“Pretty much anything I made would go to the school,” she says.

At first, her parents made frequent trips into the city to visit and attend to her business affairs. But the strain of so much travel wore on them. Santo was emancipated when she was 17. She was living on her own and fending for herself. And her modeling work was drying up.

“It was a really hard time,” she says. “My body started to change and I wasn’t landing as many jobs. I had never had to diet before. I had never had to cut back anything that I was eating. When my body started changing and I was getting curvy, I wasn’t working as much and I needed to pay my rent. And the stress it would put on me would be really scary.”

So she tended bar and waited tables at a barbecue joint. She worked as a nanny and a building manager. She struggled to keep things together, and she started mapping out a new path for her future.

“We’re Definitely Not Named After the Abba Song”

While in New York Santo started acting, and her acting aspirations eventually led her to Los Angeles. She even scored a few small roles in shows like Law & Order and Without a Trace. But she was also writing music and performing at open mics around town, which is where she caught the attention of a music engineer known as “The Double” who had worked with Jaffe – a New England native and Gershwin-bred classical music fan who was previously the guitarist for Sonya Kitchell – on a solo project credited as Black Tie Society. The Double introduced the two, and it didn’t take long for a new partnership to bloom.

“We started singing each other’s songs and mushing ‘em together and then we started writing together,” Santo says. By the time the two new collaborators had finished their second song (“Come on Home,” which appears on First Rodeo), they realized that something special was brewing.

“After we wrote that song we thought, wow, this is great. Let’s keep doing this.”

Santo and Jaffe officially joined forces not long after under the moniker Zanzabar Lewis, a title coined from Suzanne’s childhood nickname. After signing with Kiefer Sutherland’s Ironworks Records, the duo wanted to find a name that more accurately reflected the tone of their music.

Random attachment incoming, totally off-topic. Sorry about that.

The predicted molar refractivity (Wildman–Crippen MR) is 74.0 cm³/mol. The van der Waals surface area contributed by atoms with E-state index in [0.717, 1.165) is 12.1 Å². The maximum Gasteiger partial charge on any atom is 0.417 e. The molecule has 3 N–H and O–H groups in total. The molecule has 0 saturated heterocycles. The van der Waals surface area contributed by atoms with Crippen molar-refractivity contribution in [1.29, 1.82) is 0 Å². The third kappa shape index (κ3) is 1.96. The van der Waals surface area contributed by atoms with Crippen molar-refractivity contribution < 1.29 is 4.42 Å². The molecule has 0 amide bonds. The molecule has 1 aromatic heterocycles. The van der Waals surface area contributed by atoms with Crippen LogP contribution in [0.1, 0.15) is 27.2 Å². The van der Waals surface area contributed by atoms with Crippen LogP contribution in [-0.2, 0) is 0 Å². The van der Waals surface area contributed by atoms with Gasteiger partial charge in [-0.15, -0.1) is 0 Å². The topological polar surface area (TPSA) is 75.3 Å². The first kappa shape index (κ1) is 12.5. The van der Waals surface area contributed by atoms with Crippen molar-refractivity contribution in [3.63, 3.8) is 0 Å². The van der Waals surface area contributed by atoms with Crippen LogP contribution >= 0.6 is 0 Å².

“We choose Honeyhoney because it’s kinda southern and sassy,” Santo explains. “We’re definitely not named after the Abba song.”

“I Can Smack His Ass Around”

“We’re married without the candy,” Santo says of her relationship with Jaffe, not really joking. “Sometimes Ben and I forget to hang out because we’re so busy. But he’s hilarious. I freakin’ love that kid. But no nookie.”

“Besides,” she says, “I’m about six months older, so that means I can smack his ass around.”

Their personal relationship may be platonic, but First Rodeo is a sexy and intimate record. Jaffe’s churning guitar rhythms complement Santo’s sometimes soaring, sometimes searing vocals. The first single from the project, “Little Toy Gun,” is smoky and dangerous – a modern gunslinger of a track. On “Sugarcane,” the subtle moan of a steel guitar underscores unforgiving lyrics: “You say you’re fine and sigh, sigh, sigh/So when I fuck around, don’t ask me why.”

Like Honeyhoney itself, First Rodeo is hard to classify. It simmers then boils; it whispers then howls. Throughout, Santo delivers stunning performances that will make you wonder why the hell you haven’t heard of her yet.

“When we signed our deal, Ben was teaching music at a store in Redondo Beach, and I was doing all these different day jobs,” she explains. “Before we signed it was really hard to keep our jobs and continue to be busy with music and have time to write and practice. And when we finally signed and got our advances, we were able to live off of music as a job, which still blows my mind. I’m like, holy shit, I don’t have to sell barbecue anymore. I don’t have to watch babies to pay my bills. When you work in the service industry or you’re a teacher it’s consumes a lot of your time and at the end of the day you’re really tired and exhausted and it’s harder to be creative. I feel like we have more room now to be creative.”


This content was originally published in the country music blog The 9513 on November 7, 2008.